Travel visa

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A United States visa issued in 2014
Russian visa issued in 1916
Tourist visa for John F. Kennedy to travel to Brazil, issued by the Brazilian government in 1941
Brazilian multiple entry visa in a United States passport, with immigration stamps from Brazil, France, and the United States
Algeria visa
Visa - Kaliningrad 1992.

A visa (from the Latin charta visa, meaning "paper that has been seen")[1] is a conditional authorization granted by a territory to a foreigner, allowing them to enter, remain within, or to leave that territory. Visas typically may include limits on the duration of the foreigner's stay, areas within the country they may enter, the dates they may enter, the number of permitted visits or an individual's right to work in the country in question. Visas are associated with the request for permission to enter a territory and thus are, in most countries, distinct from actual formal permission for an alien to enter and remain in the country. In each instance, a visa is subject to entry permission by an immigration official at the time of actual entry, and can be revoked at any time. A visa most commonly takes the form of a sticker endorsed in the applicant's passport or other travel document.

Historically, immigration officials were empowered to permit or reject entry of visitors on arrival at the frontiers. If permitted entry, the official would issue a visa, when required, which would be a stamp in a passport. Today, travellers wishing to enter another country must often apply in advance for what is also called a visa, sometimes in person at a consular office, by post or over the internet; the modern visa may be a sticker or a stamp in the passport, or may take the form of a separate document or an electronic record of the authorization, which the applicant can print before leaving home and produce on entry to the visited territory. Some countries do not require visitors to apply for a visa in advance for short visits.

Visa applications in advance of arrival give countries a chance to consider the applicant's circumstances, such as financial security, reason for travel, and details of previous visits to the country. Visitors may also be required to undergo and pass security or health checks upon arrival at the port of entry; some countries require that their citizens, as well as foreign travellers, obtain an "exit visa" to be allowed to leave the country.[2]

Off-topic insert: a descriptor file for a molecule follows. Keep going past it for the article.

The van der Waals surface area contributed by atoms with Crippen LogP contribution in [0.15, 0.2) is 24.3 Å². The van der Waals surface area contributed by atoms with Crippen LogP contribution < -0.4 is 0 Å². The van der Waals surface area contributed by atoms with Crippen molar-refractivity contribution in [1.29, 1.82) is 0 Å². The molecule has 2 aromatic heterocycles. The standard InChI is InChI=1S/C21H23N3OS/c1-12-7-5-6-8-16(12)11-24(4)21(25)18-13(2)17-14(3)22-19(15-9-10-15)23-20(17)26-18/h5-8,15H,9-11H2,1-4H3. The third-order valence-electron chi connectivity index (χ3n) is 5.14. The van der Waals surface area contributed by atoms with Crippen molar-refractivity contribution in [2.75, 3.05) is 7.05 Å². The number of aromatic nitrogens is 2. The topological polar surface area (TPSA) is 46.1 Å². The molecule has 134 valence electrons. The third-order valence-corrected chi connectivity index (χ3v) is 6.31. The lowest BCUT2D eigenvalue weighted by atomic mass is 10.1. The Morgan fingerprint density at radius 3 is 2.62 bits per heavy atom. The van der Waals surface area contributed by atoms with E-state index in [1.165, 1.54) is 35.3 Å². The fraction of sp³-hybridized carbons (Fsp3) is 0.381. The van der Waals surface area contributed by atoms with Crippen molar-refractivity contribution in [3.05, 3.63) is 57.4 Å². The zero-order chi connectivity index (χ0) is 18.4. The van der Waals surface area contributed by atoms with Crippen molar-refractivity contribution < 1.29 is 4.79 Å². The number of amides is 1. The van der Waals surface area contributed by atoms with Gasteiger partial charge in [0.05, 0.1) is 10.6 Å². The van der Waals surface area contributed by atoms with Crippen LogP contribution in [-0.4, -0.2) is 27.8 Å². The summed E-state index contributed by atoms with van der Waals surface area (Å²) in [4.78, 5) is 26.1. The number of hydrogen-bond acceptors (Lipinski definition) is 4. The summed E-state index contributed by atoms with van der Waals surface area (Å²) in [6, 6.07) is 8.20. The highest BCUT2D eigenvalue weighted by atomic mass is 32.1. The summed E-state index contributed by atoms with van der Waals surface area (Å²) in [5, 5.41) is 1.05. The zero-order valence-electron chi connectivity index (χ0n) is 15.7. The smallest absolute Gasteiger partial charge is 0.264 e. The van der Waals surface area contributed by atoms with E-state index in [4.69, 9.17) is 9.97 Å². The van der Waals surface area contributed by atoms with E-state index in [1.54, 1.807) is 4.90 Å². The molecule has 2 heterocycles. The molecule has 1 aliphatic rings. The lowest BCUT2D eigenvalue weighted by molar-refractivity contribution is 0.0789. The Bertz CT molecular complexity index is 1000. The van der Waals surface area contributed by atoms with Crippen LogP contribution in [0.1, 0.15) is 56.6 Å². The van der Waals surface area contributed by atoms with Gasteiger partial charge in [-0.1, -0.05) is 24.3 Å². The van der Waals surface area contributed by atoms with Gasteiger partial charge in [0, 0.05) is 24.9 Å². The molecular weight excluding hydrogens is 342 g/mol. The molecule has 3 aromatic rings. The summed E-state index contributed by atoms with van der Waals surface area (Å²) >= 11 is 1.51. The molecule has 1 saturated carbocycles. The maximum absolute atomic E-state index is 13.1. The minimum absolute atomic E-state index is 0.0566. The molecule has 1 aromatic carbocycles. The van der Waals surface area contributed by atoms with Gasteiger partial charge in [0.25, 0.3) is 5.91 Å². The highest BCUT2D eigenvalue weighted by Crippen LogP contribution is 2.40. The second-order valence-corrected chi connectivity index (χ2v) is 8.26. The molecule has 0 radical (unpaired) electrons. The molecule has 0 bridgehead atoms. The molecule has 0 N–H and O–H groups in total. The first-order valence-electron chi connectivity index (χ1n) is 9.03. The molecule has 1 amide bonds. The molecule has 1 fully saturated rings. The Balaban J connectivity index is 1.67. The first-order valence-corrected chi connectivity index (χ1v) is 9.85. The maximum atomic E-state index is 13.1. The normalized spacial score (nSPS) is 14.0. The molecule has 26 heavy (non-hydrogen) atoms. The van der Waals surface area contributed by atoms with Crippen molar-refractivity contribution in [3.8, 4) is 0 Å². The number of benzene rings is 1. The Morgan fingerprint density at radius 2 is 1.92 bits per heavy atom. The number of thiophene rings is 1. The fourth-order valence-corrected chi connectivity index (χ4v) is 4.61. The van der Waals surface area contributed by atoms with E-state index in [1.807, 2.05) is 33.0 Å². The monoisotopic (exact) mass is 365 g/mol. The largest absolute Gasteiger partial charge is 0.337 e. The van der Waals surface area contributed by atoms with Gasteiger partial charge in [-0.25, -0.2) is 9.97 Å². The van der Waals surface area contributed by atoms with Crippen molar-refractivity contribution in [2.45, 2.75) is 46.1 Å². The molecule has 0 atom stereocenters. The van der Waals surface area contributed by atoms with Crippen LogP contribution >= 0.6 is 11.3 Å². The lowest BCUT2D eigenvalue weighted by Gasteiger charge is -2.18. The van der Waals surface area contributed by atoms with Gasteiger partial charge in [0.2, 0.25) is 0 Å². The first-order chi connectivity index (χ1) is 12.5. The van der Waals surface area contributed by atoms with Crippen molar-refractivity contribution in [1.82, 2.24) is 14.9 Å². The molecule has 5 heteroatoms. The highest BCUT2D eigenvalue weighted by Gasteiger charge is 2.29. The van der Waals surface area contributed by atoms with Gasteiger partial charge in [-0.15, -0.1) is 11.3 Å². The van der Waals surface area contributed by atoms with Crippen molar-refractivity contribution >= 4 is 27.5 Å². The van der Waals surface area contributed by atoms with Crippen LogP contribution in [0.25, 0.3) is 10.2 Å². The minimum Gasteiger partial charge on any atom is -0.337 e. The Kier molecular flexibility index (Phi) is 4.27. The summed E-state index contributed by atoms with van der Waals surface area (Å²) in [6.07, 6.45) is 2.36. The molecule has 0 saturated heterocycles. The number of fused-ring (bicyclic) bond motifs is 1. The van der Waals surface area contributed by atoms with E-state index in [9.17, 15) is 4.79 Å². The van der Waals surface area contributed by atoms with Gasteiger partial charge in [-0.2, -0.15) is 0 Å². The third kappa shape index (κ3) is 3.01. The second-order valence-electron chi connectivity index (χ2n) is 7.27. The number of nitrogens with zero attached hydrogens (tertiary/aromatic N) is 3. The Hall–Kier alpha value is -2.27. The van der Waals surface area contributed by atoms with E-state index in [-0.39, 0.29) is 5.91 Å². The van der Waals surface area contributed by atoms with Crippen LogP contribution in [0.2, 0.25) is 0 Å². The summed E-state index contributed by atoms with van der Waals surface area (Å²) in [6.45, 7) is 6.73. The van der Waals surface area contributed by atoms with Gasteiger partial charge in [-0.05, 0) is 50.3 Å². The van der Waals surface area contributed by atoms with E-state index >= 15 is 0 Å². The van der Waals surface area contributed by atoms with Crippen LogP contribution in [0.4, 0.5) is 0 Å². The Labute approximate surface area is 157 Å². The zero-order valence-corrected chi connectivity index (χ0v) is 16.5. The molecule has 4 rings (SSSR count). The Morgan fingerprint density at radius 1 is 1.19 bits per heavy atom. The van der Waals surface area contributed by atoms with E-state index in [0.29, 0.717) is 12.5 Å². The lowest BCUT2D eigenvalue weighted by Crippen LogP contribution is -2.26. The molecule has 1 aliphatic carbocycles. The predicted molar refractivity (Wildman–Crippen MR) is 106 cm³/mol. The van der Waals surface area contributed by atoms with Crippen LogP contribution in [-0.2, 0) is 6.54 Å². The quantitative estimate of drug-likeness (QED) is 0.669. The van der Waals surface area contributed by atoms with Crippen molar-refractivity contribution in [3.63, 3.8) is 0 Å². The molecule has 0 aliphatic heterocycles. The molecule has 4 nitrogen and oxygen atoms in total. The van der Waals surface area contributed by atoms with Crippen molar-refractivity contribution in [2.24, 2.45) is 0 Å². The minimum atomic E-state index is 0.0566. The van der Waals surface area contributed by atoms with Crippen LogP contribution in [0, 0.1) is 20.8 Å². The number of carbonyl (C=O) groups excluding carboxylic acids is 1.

Uniquely, the Norwegian special territory of Svalbard is an entirely visa-free zone under the terms of the Svalbard Treaty; some countries—such as those in the Schengen Area—have agreements with other countries allowing each other's citizens to travel between them without visas. The World Tourism Organization announced that the number of tourists requiring a visa before travelling was at its lowest level ever in 2015.[3][4]

History[edit]

In western Europe in the late 19th century and early 20th century, passports and visas were not generally necessary for moving from one country to another; the relatively high speed and large movements of people travelling by train would have caused bottlenecks if regular passport controls had been used.[5] Passports and visas became usually necessary as travel documents only after World War I.[6]

Long before that, in ancient times, passports and visas were usually the same type of travel documents. In the modern world, visas have become separate secondary travel documents, with passports acting as the primary travel documents.

Conditions of issue[edit]

Some visas can be granted on arrival or by prior application at the country's embassy or consulate, or through a private visa service specialist who is specialized in the issuance of international travel documents; these agencies are authorized by the foreign authority, embassy, or consulate to represent international travellers who are unable or unwilling to travel to the embassy and apply in person. Private visa and passport services collect an additional fee for verifying customer applications, supporting documents, and submitting them to the appropriate authority. If there is no embassy or consulate in one's home country, then one would have to travel to a third country (or apply by post) and try to get a visa issued there. Alternatively, in such cases visas may be pre-arranged for collection on arrival at the border; the need or absence of need of a visa generally depends on the citizenship of the applicant, the intended duration of the stay, and the activities that the applicant may wish to undertake in the country he visits; these may delineate different formal categories of visas, with different issue conditions.